The WhoIs record for the disputed domain name shows that it has a “Created Date” of September 17, 2017. Initially, the registrant of the disputed domain name was a privacy service and the underlying registrant was revealed following a request by the Complainants’ representatives. Thereafter, the WhoIs record showed a registrant name which is the same as one of the first Complainant’s directors but with a different address to those of the Complainants’ various offices. According to a screenshot of September 21, 2017 produced by the Complainant, the website associated with the disputed domain name consisted of a financial services site offering savings accounts, savings bonds and related financial services under the name “Northill Global”. The contact details listed on such site consisted of the name and address of the second Complainant. Under the legend “FCA REGISTERED” the website listed the second Complainant’s registration number on the United Kingdom Financial Conduct Authority’s register of authorized financial services entities. The Complainants note that the said reference number contained a hyperlink directly to the relevant entry for the second Complainant on the Financial Conduct Authority’s online register. The website also contained a disclaimer stating “Northill Global are not connected to Northill Capital in any way. We are completely separate entities.”
The Complainants say that the disputed domain name came to light on September 11, 2017 when the Complainants were contacted by one of their customers who had been confused by a website at “www.northillglobal.com”. Although unauthorized by and unconnected to the Complainants, this website appeared to be an official site operated by the Complainants. The Complainants add that a range of other domain names pointing to substantially identical websites, including the disputed domain name, subsequently came to light. The additional domain names are stated to be <northillglobal.net>, <northillglobalfundmanagers.com> and <ngfml.com>. The Complainants removed a number of the associated websites through correspondence with the applicable hosting company. The domain names <northillglobal.com>, <northillglobal.net>, <northillglobalfundmanagers.com> and <ngfml.com> do not form part of the present administrative proceeding.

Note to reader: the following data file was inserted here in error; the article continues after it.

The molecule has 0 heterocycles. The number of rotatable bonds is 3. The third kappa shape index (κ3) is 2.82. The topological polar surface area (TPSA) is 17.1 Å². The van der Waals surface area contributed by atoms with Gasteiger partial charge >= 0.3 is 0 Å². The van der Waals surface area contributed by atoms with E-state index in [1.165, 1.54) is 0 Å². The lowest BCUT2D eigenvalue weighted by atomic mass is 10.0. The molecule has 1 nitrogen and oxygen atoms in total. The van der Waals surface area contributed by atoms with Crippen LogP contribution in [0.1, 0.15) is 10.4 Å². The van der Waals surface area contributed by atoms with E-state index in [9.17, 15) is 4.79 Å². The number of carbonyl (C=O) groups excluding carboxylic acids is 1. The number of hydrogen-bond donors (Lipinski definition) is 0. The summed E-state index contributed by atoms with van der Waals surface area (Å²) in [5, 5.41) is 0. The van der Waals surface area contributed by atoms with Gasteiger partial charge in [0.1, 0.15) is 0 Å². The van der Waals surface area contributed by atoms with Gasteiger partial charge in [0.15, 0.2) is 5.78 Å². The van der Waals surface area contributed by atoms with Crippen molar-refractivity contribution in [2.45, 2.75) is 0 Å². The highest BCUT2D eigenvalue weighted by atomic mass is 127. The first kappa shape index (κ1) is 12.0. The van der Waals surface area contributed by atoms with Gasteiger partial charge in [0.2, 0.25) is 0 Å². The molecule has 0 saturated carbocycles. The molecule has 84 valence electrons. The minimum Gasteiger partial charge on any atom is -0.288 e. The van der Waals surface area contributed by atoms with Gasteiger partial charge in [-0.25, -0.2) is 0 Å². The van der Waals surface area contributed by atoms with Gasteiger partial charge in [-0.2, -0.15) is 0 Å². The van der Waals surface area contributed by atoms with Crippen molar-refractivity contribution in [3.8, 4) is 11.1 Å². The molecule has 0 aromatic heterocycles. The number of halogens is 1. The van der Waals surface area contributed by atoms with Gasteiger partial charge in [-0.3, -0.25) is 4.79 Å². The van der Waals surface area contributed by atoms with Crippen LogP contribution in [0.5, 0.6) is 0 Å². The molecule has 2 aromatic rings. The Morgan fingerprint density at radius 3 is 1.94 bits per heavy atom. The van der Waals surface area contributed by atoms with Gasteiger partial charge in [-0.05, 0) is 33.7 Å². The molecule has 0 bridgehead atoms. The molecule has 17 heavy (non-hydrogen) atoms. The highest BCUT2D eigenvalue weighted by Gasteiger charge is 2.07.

The Complainants subsequently obtained a copy of an email dated September 18, 2017 which had been sent to one of the Complainants’ clients. The client had provided their details via the website associated with the disputed domain name. The email stated inter alia that an account would be set up for the client using the disputed domain name and referenced the name of a director of the first Complainant with whom the client was said to have previously been dealing. The Complainants note that despite having no connection with the Complainants’ businesses, the email contains a confidentiality notice which makes reference to a genuine affiliate of the Complainants by name, registration number and address.
The Complainants note that the Central Bank of Ireland has issued a warning notice which indicates that those behind the disputed domain name and/or its associated website have “cloned” the second Complainant’s details, that there is no connection between them and that such cloning can be associated with the provision of unauthorized financial services which is a criminal offense in Ireland. A notice has also been issued by the United Kingdom Financial Services Authority which refers to the fact that a “clone firm” is operating under the name Northill Global “without the correct authorization or is running a scam”.
5. Parties’ Contentions